Pond problem solver – gasping fish
All pond fish breathe by pumping water over their gills to extract oxygen, which is dissolved in the pond water. Fortunately, compared to other fish species, the carp family do not require an especially high level of dissolved oxygen (DO) which makes them relatively undemanding as ornamental pondfish. Even when, through whatever reason, DO does fall below a pondfish’s minimum requirement, they can adapt by coming to the surface to gulp in air as a short-term survival strategy. However, this is extremely stressful for fish and if you witness such an extreme change then immediate action is required.
As is the case when confronted by any pond fish-related problem, a responsible pond keeper should approach it in 2 ways and ask a couple of questions.
1.How can I remedy the problem and avoid stressing the fish any further?
2.What can I learn from this experience as far as what caused it and how can I prevent it
from happening again?
A gasping response in pond fish will not necessarily always be caused by an unhealthy drop in DO but may also be behaviour shown by fish that is not getting sufficient oxygen to its tissues for another reason.
Besides a drop in DO (which is the most likely cause of gasping behaviour) another cause could be that the koi are suffering from poor water quality, specifically nitrite toxicity.
If for some reason, toxic nitrite is not being broken down and detoxified effectively by a biofilter, then it will cause a build up of nitrite within a fish’s blood and tissues. When nitrite reacts with the oxygen-carrying haemoglobin within the blood, it forms a stable non-oxygen carrying form of haemoglobin, which will in turn cause the fish to gasp. A simple water test for nitrite will confirm or deny its presence.
For this reason, if the cause of gasping in pondfish is a nitrite reading, in addition to adding extra aeration it would be wise to carry out a water change to dilute the toxic nitrite.
Other more common causes of gasping in fish can usually quite simply be identified and easily rectified. These include:
1. Hot Weather
Yes, occasionally we can suffer from hot weather in the UK. As water warms up, its ability to hold DO decreases and yet a fish’s oxygen requirements increase. The DO requirements of other organisms in the pond such as bacteria and other aquatic life also increase.
If a pond is running close to a comfortable oxygen level prior to such a hot spell then when the water temperature rises, the ‘double whammy’ effect described above can leave fish and the pond environment oxygen-deficient.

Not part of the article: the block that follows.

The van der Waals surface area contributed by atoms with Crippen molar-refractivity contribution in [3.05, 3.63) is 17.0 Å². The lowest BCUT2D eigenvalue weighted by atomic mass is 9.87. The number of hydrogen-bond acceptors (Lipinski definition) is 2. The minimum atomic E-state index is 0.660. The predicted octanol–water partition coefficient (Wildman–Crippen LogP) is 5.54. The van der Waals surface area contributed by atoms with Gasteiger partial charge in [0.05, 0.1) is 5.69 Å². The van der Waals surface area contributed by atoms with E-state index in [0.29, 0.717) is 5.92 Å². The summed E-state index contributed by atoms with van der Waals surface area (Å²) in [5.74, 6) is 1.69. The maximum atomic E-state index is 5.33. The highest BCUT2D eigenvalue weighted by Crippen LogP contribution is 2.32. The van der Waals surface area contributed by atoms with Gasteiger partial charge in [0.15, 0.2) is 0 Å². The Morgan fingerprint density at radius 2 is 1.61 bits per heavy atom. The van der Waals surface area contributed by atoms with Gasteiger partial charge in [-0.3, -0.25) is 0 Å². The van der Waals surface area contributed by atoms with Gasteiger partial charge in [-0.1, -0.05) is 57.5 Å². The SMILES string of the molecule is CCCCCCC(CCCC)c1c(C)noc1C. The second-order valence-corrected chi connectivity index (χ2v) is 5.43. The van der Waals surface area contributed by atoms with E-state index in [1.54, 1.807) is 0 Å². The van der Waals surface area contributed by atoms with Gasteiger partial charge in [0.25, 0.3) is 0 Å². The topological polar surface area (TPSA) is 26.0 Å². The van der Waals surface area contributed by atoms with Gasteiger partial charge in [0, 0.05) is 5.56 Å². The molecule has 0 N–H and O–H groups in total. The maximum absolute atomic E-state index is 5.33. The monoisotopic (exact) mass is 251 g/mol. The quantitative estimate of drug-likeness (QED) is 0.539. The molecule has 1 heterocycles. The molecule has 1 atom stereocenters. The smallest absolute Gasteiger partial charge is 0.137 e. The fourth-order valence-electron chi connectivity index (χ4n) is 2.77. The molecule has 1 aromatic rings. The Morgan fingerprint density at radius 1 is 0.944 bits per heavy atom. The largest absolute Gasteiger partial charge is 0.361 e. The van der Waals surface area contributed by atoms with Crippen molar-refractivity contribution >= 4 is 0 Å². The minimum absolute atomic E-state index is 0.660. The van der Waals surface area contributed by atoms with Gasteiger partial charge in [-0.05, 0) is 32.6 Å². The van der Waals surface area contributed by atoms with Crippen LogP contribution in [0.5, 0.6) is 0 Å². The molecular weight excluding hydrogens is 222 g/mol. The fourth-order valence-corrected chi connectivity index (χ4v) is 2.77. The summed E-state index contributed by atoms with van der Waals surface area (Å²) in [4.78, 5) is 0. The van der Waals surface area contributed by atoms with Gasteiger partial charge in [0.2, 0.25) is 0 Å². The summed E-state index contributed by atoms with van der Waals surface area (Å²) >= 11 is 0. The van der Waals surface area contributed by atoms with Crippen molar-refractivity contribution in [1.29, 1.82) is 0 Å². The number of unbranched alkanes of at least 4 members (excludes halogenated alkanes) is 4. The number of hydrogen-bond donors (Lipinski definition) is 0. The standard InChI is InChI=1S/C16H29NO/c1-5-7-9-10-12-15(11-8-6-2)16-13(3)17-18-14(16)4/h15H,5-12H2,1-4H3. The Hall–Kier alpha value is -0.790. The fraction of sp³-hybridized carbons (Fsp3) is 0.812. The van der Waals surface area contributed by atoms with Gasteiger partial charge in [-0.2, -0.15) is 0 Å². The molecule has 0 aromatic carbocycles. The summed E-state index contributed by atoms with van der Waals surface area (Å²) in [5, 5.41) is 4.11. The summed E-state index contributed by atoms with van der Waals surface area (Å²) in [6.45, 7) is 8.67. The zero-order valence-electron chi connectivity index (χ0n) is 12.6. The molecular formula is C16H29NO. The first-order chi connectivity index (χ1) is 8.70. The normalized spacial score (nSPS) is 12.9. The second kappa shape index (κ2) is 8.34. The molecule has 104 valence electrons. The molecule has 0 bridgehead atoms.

A well-planted pond in full sunlight is a real asset as a natural source of oxygen as the plants produce far more oxygen in photosynthesis than they use in respiration. However, at night, the same plants will still be using oxygen but will not be releasing any oxygen through photosynthesis. This will cause a drop in pond DO causing the fish to gasp, particularly in the early morning as a result of a phenomenon called dawn depletion. A remedy for this is to thin out excessive submerged plant growth and improve aeration or circulation within the pond.
Some pond medications when added to the water can cause quite a severe drop in DO through chemical reaction. Medication may also reduce DO through adverse interaction with other pond life. Extra aeration should be added during any course of pond treatment as a precaution and extra care should be taken after the use of an algicide. Dead algal matter will put an extra burden on the oxygen balance within the pond as bacteria break it down.
3. Blocked filter/pump
This cause of low DO may sound obvious but a blocked pump or filter may cause problems by stealth where a gradual, almost unnoticeable drop in turnover occurs. This will have an adverse knock-on effect for DO levels.
Regular flushing and maintenance of filter media and pump pre-filters will keep this from becoming a real problem. Blockages are more likely to be an issue in the warmer months when excessive algae growth is experienced.
It is reassuring to know that a pond can not be over-aerated and through the many different means and devices available today, barring accidents, low DO should not be a problem in a well managed garden pond.
Filtration will nearly always benefit from the addition of extra aeration, which in turn will lead to better water quality. Venturis, air stones, micro-bubblers, and even air domes fitted to bottom drains allow easy, effective and efficient aeration and are a must for any serious pond keeper, especially when stocking levels are high.